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10 posts from November 2015

Market Power: Why You Pay More For Products And Services, Get Less, And Earn Less

During his review of the book, "Saving Capitalism: For the Many, Not the Few" by Robert B. Reich, Paul Krugman discussed "market power." This is how monopolies (and oligopolies) affect the prices consumers pay for products and services in the marketplace. Mr. Krugman cited several examples of monopolies (and near monopolies) which consumers (and labor unions) should be aware of. First some background:

"Market power has a precise definition: it’s what happens whenever individual economic actors are able to affect the prices they receive or pay, as opposed to facing prices determined anonymously by the invisible hand. Monopolists get to set the price of their product; monopsonists—sole purchasers in a market—get to set the price of things they buy. Oligopoly, where there are a few sellers, is more complicated than monopoly, but also involves substantial market power."

How economists approached the concept of market power:

"Milton Friedman, in a deeply influential 1953 essay, argued that monopoly mattered only to the extent that actual market behavior differed from the predictions of simple supply-and-demand analysis—and that in fact there was little evidence that monopoly had important effects.Friedman’s view largely prevailed within the economics profession... It’s increasingly clear, however, that this was both an intellectual and a policy error. There’s growing evidence that market power does indeed have large implications..."

Some examples of market power to the detriment of consumers:

"... most Americans seeking Internet access are more or less at the mercy of their local cable company; the result is that broadband is both slower and far more expensive in the US than in other countries. Another striking example involves agriculture, usually considered the very model of a perfectly competitive sector... Monsanto, now dominates much of the sector as the sole supplier of genetically modified soybeans and corn. A recent article in The American Prospect points out that other examples of such dominance are easy to find, ranging from sunglasses to syringes to cat food."

Read about more examples. This blog has discussed in detail the monopolist behaviors by Internet service providers, the lack of competition in key markets, proposed legislation to encourage competition to help consumers, blocking efforts by other politicians, and why consumers in the United States pay more and get slower speeds for broadband. Now you have an idea why the big banks have threatened to withhold campaign donations and lobby against credit unions. The big banks want less competition, so they can raise prices.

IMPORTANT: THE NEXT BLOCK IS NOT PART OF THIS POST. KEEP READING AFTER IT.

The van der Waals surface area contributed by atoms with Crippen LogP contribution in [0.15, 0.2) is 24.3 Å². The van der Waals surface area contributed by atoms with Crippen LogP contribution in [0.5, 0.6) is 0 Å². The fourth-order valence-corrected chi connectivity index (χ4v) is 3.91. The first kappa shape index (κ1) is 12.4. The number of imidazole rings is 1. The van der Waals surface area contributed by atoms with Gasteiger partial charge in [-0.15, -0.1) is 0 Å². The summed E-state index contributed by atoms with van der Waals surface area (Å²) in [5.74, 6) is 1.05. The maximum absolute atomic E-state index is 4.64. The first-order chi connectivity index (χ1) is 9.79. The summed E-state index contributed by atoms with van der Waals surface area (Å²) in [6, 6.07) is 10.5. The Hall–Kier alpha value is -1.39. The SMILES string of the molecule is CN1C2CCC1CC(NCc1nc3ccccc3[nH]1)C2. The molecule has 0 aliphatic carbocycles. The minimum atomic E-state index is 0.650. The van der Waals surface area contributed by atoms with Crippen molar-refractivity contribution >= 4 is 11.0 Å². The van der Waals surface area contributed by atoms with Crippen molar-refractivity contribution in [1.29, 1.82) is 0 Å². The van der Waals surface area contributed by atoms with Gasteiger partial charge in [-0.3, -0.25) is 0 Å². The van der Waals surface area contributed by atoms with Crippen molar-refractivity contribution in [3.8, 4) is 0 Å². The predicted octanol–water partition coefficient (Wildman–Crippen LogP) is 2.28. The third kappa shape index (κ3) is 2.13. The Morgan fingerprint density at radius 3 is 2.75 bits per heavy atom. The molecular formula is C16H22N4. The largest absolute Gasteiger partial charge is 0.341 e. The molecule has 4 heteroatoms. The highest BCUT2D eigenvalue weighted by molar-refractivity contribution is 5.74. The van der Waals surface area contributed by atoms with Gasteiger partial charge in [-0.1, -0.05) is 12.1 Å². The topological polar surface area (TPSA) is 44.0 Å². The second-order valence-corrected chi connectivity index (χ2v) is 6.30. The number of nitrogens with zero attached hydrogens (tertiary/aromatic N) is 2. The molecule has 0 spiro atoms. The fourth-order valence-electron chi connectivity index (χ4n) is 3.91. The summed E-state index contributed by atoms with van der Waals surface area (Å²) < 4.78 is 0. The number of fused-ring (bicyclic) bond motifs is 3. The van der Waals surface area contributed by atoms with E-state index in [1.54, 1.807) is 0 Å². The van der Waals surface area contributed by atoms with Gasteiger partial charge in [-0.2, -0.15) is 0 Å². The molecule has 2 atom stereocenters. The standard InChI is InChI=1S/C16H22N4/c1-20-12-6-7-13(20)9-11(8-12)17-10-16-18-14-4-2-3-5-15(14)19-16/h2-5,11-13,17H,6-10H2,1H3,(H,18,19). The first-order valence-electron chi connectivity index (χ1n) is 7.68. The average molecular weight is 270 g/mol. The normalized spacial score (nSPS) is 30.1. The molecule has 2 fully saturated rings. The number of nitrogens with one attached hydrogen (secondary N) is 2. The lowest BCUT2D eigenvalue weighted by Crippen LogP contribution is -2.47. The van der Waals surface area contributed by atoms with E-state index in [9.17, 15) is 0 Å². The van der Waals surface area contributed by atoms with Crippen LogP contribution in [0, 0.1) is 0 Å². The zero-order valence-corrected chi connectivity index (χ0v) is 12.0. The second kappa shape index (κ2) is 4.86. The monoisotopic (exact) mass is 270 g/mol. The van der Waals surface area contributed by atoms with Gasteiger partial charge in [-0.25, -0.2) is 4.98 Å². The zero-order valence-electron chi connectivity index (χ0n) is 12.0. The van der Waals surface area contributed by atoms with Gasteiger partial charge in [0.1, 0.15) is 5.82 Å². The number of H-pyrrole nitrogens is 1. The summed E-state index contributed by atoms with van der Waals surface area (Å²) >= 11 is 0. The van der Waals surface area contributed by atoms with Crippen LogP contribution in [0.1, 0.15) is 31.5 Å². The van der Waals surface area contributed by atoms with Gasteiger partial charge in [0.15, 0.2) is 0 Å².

If you're feeling squeezed by high prices, you are. Middle-class workers are being squeezed where companies with market power both charge higher prices than otherwise for products and service, and offer lower wages (bold added):

"Other evidence points indirectly to a strong role of market power... there is an extensive empirical literature on the effects of changes in the minimum wage. Conventional supply-and-demand analysis says that raising the minimum wage should reduce employment, but as Reich notes, we now have a number of what amount to controlled experiments, in which employment in counties whose states have hiked the minimum wage can be compared with employment in neighboring counties across the state line. And there is no hint in the data of the supposed negative employment effect. Why not? One leading hypothesis is that firms employing low-wage workers—such as fast-food chains—have significant monopsony power in the labor market; that is, they are the principal purchasers of low-wage labor in a particular job market."

Yet, many politicians claim that raising the minimum wage raises unemployment. Now you know that, a) these politicians are protecting the oligarchs and monopolists; and b) why that isn't true. Think of it this way: in a free country, labor unions are a right by employees to band together to gain some power in  the marketplace; just as corporations band together in industry associations employing lobbyists. No wonder most corporations (and their bought politicians) oppose unions.

It doesn't have to be this way. Most people:

"... tend to think of the drastic decline in unions as an inevitable consequence of technological change and globalization, but one need look no further than Canada to see that this isn’t true. Once upon a time, around a third of workers in both the US and Canada were union members; today, US unionization is down to 11 percent, while it’s still 27 percent north of the border. The difference was politics: US policy turned hostile toward unions in the 1980s, while Canadian policy didn’t..."

Hopefully, this has connected the dots for people wanting to understand what is happening in the economy and why. Thanks to both Mr. Reich and Mr. Krugman. What are your thoughts about market power? About Mr. Reich's book? About Mr. Krugman's book review?

Safe Shopping Tips For the Holidays